Hosts Russia get World Cup off to their dream start
Russia started their first World Cup game as hosts with a 5-0 win against Saudi Arabia on Thursday, cheered on by an international crowd.
Saudi Arabia’s Crown Prince Mohammed bin Salman was among the more than 80,000 people watching the match at the Luzhniki Stadium in Moscow, seated beside Russian President Vladimir Putin and Fifa president Gianni Infantino.
Mr Putin had joked with Prince Salman ahead of the match, telling the crown prince that he has to cheer for the home team.
“You know that we have very warm feelings for you, but I think you will understand that I cannot wish success to your team,” Mr Putin said.
Prince Salman took the comment in stride, saying: “No matter the outcome of today’s match, we will still be satisfied because we achieve success in different spheres due to our joint work.”
The crown prince was presented with a football to autograph by the event mascot Zabivaka as he disembarked from his plane, and duly obliged.
The result gave Russia its first World Cup finals win since 2002 and ended a run of seven consecutive defeats for the national side.
“We have the best country in the world, I knew we would win. I can’t describe how happy and positive I feel right now,” Yelena Krasnykh, a 21-year-old student, told Agence France-Presse.
“We’re really very glad. We didn’t expect this, to be honest,” said 34-year-old Veronika Kripolapova.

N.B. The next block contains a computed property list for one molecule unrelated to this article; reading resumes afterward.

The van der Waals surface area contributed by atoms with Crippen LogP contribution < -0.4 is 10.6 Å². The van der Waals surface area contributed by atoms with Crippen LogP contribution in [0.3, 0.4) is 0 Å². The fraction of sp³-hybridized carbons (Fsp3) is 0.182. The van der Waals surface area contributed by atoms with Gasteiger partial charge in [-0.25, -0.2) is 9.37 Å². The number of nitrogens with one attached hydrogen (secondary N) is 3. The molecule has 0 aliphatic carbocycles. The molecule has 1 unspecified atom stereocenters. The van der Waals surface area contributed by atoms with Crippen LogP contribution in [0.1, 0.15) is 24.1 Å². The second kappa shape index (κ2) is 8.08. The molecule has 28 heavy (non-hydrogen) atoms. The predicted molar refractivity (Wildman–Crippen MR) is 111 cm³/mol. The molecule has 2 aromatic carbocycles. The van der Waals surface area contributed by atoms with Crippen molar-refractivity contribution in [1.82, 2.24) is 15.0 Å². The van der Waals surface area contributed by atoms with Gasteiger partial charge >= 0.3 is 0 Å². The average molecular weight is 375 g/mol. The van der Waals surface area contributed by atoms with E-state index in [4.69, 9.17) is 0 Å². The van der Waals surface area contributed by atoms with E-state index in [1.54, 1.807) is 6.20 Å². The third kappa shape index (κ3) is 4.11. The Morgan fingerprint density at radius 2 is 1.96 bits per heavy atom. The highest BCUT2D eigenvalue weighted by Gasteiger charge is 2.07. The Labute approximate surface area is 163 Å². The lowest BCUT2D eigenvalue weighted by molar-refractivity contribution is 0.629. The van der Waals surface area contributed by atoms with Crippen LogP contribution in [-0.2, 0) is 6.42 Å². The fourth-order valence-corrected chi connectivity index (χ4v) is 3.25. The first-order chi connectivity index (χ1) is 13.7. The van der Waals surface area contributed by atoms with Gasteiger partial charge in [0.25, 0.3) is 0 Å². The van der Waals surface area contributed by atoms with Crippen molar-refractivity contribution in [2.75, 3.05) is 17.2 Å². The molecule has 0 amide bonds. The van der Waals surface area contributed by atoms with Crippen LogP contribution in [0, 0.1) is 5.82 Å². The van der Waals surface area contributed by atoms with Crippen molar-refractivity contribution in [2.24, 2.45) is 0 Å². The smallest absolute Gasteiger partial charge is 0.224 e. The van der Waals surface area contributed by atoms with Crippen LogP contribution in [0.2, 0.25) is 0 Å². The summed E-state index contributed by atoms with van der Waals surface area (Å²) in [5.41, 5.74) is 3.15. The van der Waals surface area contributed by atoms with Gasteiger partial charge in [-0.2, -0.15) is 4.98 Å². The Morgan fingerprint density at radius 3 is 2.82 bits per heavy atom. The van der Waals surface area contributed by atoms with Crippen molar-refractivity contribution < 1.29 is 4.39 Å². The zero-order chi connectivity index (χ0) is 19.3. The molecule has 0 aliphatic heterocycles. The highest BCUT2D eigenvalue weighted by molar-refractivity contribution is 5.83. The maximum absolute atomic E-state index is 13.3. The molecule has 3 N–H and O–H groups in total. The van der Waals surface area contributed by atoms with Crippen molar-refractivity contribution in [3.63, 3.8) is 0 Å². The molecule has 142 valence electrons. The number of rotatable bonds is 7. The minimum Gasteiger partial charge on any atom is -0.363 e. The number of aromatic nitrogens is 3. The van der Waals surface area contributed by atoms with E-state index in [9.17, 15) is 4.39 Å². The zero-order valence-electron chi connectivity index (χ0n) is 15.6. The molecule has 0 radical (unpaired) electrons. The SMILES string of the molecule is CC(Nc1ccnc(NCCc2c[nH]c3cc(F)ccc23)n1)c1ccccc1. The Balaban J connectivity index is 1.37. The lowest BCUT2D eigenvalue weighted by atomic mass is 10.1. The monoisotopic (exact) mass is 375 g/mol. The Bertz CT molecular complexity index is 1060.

But the Russian fans cheering on their team where outnumbered by flag-waving supporters from all over the world, particularly South America.
Supporters from Peru, Mexico and Colombia held competitive chant-offs, while cheering for Russia during the game. As Russia scored the final goal, hundreds of Russian and Peruvian fans danced together and chanted “Go Russia!”
“We were a bit worried that Russians would be cold because we South American people are very warm.
“But everyone has been so friendly,” said Gabriela Chang, 29, a visitor from Peru.
Pop star Robbie Williams struck the only jarring note in his pre-match performance, making an obscene gesture at the camera as he sang his hit Rock DJ, but the opening game goal-fest, albeit one-sided, raised hopes for many more excitement displays from the 32 teams vying to make the final on July 15.
The next highlight for fans in the Middle East, and particularly Egypt, is the other group A fixture on Friday, when Liverpool star Mohamed Salah could make his World Cup debut against Uruguay.
Salah’s participation was thrown into doubt after a shoulder injury in the Champions League final against Real Madrid last month but Egyptian manager Hector Cuper said on Thursday that the striker was almost 100 per cent certain to play.
“Mo is doing very well indeed. He’s recovered very, very quickly – we’ve paid a lot of attention to him,” the veteran coach told a news conference before the squad’s last training session ahead of Friday’s match.
“I can almost assure you 100 per cent that he will play, save unforeseen circumstances at the very last minute.”
If he does, it will be a special 26th birthday for Salah as Egypt mark their first appearance in a World Cup finals in 28 years.
Saudi Arabia’s Crown Prince Mohammed bin Salman, left, Fifa president Gianni Infantino, and Russian President Vladimir Putin, right, at the opening match